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Q&A: Ugo De Rosa

James Spender
16 Oct 2018

He has made bikes for the sport’s greatest riders, creating one of the most coveted names in cycling in the process. Meet Mr De Rosa

Photography: Mike Massaro

Cyclist: You’re one of the most noted names in the bike-building business, but everyone has to start somewhere. How old were you when you began?

Ugo De Rosa: I was very young, 20 years old, when I sold my first bicycle in 1953.

My uncle was a motorcycle mechanic and in those days, just after the Second World War, bicycle and motorcycle frame construction methods were very similar, so I learned from my uncle, then I taught myself.

Cyc: Now De Rosa is a three-generation framebuilding family, so presumably you became a teacher too?

UDR: Yes, my sons Danilo, Doriano and Cristiano joined the business as they grew and they learned on the job.

Danilo is still here designing frames, Cristiano looks after sales and marketing and I supervise. I’m 84 years old now so I do not build, although I did teach Cristiano’s son, Nicholas, to TIG weld, and he makes many of our titanium frames now here in Italy.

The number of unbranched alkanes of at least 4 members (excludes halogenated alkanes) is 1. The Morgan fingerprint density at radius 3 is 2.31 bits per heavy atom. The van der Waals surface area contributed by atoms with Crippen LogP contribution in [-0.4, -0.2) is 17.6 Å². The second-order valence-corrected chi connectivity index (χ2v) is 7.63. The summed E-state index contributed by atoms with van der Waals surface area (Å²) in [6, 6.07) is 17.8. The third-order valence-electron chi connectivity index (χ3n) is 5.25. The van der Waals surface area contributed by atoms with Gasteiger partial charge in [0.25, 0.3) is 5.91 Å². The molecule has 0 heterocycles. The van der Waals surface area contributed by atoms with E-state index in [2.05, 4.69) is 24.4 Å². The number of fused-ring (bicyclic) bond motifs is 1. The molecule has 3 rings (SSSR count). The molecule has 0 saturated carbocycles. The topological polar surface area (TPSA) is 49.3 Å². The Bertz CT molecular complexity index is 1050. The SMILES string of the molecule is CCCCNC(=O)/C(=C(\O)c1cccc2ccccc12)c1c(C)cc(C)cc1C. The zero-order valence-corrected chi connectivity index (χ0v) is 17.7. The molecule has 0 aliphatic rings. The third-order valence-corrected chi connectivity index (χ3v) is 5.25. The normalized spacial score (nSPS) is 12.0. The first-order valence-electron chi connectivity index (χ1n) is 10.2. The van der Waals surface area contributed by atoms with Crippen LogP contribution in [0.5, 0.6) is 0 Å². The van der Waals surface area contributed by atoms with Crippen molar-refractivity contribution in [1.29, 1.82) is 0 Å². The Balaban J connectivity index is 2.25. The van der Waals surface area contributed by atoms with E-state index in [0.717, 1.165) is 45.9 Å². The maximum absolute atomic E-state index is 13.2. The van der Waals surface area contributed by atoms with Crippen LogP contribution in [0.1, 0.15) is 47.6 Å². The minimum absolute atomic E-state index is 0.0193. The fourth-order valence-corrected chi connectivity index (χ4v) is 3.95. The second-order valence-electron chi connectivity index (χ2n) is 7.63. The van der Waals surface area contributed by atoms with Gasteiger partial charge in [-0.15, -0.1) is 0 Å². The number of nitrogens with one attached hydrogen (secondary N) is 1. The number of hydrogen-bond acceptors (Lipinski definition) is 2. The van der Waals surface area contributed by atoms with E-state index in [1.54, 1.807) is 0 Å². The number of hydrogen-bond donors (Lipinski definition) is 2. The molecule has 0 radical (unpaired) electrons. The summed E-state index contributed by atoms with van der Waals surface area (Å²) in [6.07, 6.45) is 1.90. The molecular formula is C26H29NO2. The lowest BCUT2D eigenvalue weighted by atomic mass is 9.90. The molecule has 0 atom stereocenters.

I can’t think there are many 25-year-old titanium framebuilders in the world today. 

Cyc: Nor many framebuilders that can count Eddy Merckx as a customer. How did that relationship come to be?

UDR: I met him indirectly at first, around 1968, when I was working as a mechanic for another team.

It was in the days when it was possible to say, ‘Hello, hello, ciao, ciao,’ during a race because the riders were not so protected, and of course he was always easy to find in a race – off the front!

But officially I worked with him from 1973 to 1978. He took me from Molteni to Fiat to C&A. Before me, Ernesto Colnago made his bikes, but in 1973 Eddy asked if I would please make him De Rosa bikes.

Cyc: When Merckx won, did you get to celebrate with him?

UDR: No, because the directeur sportif did not spend the money to buy champagne. With the number of races Eddy won he would have been bankrupt if he did.

Cyc: Merckx was famously fastidious with his bicycles. How did you manage?